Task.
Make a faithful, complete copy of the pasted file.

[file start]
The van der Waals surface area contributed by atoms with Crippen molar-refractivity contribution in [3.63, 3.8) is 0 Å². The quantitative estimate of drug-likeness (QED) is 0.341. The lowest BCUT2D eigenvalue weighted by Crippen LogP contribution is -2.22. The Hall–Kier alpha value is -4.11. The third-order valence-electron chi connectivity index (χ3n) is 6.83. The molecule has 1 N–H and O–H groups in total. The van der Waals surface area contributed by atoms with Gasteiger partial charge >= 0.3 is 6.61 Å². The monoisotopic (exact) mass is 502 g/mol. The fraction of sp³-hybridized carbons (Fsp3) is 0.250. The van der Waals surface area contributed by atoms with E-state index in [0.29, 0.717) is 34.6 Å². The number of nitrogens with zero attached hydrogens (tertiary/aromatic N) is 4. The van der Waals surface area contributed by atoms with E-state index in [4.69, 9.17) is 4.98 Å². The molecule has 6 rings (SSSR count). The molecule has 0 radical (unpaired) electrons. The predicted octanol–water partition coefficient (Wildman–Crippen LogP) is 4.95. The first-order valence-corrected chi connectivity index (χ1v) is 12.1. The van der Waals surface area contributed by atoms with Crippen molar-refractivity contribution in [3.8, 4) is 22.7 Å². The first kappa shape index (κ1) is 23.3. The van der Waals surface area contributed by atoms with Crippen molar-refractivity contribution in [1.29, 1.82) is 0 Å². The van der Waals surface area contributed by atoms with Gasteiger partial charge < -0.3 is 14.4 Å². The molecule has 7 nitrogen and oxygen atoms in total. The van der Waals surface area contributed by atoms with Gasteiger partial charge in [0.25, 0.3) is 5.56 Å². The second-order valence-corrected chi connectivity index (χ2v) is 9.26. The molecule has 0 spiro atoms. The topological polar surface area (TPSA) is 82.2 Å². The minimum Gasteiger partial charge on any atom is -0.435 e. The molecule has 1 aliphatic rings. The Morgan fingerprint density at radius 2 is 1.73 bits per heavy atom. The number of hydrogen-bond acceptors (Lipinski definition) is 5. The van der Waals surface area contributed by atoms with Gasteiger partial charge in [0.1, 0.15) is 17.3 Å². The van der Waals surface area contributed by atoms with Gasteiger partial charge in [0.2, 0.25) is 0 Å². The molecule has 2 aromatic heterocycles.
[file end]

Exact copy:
The van der Waals surface area contributed by atoms with Crippen molar-refractivity contribution in [3.63, 3.8) is 0 Å². The quantitative estimate of drug-likeness (QED) is 0.341. The lowest BCUT2D eigenvalue weighted by Crippen LogP contribution is -2.22. The Hall–Kier alpha value is -4.11. The third-order valence-electron chi connectivity index (χ3n) is 6.83. The molecule has 1 N–H and O–H groups in total. The van der Waals surface area contributed by atoms with Gasteiger partial charge >= 0.3 is 6.61 Å². The monoisotopic (exact) mass is 502 g/mol. The fraction of sp³-hybridized carbons (Fsp3) is 0.250. The van der Waals surface area contributed by atoms with E-state index in [0.29, 0.717) is 34.6 Å². The number of nitrogens with zero attached hydrogens (tertiary/aromatic N) is 4. The van der Waals surface area contributed by atoms with E-state index in [4.69, 9.17) is 4.98 Å². The molecule has 6 rings (SSSR count). The molecule has 0 radical (unpaired) electrons. The predicted octanol–water partition coefficient (Wildman–Crippen LogP) is 4.95. The first-order valence-corrected chi connectivity index (χ1v) is 12.1. The van der Waals surface area contributed by atoms with Crippen molar-refractivity contribution in [3.8, 4) is 22.7 Å². The first kappa shape index (κ1) is 23.3. The van der Waals surface area contributed by atoms with Crippen molar-refractivity contribution in [1.29, 1.82) is 0 Å². The van der Waals surface area contributed by atoms with Gasteiger partial charge < -0.3 is 14.4 Å². The molecule has 7 nitrogen and oxygen atoms in total. The van der Waals surface area contributed by atoms with Gasteiger partial charge in [0.25, 0.3) is 5.56 Å². The second-order valence-corrected chi connectivity index (χ2v) is 9.26. The molecule has 0 spiro atoms. The topological polar surface area (TPSA) is 82.2 Å². The minimum Gasteiger partial charge on any atom is -0.435 e. The molecule has 1 aliphatic rings. The Morgan fingerprint density at radius 2 is 1.73 bits per heavy atom. The number of hydrogen-bond acceptors (Lipinski definition) is 5. The van der Waals surface area contributed by atoms with Gasteiger partial charge in [0.1, 0.15) is 17.3 Å². The van der Waals surface area contributed by atoms with Gasteiger partial charge in [0.2, 0.25) is 0 Å². The molecule has 2 aromatic heterocycles.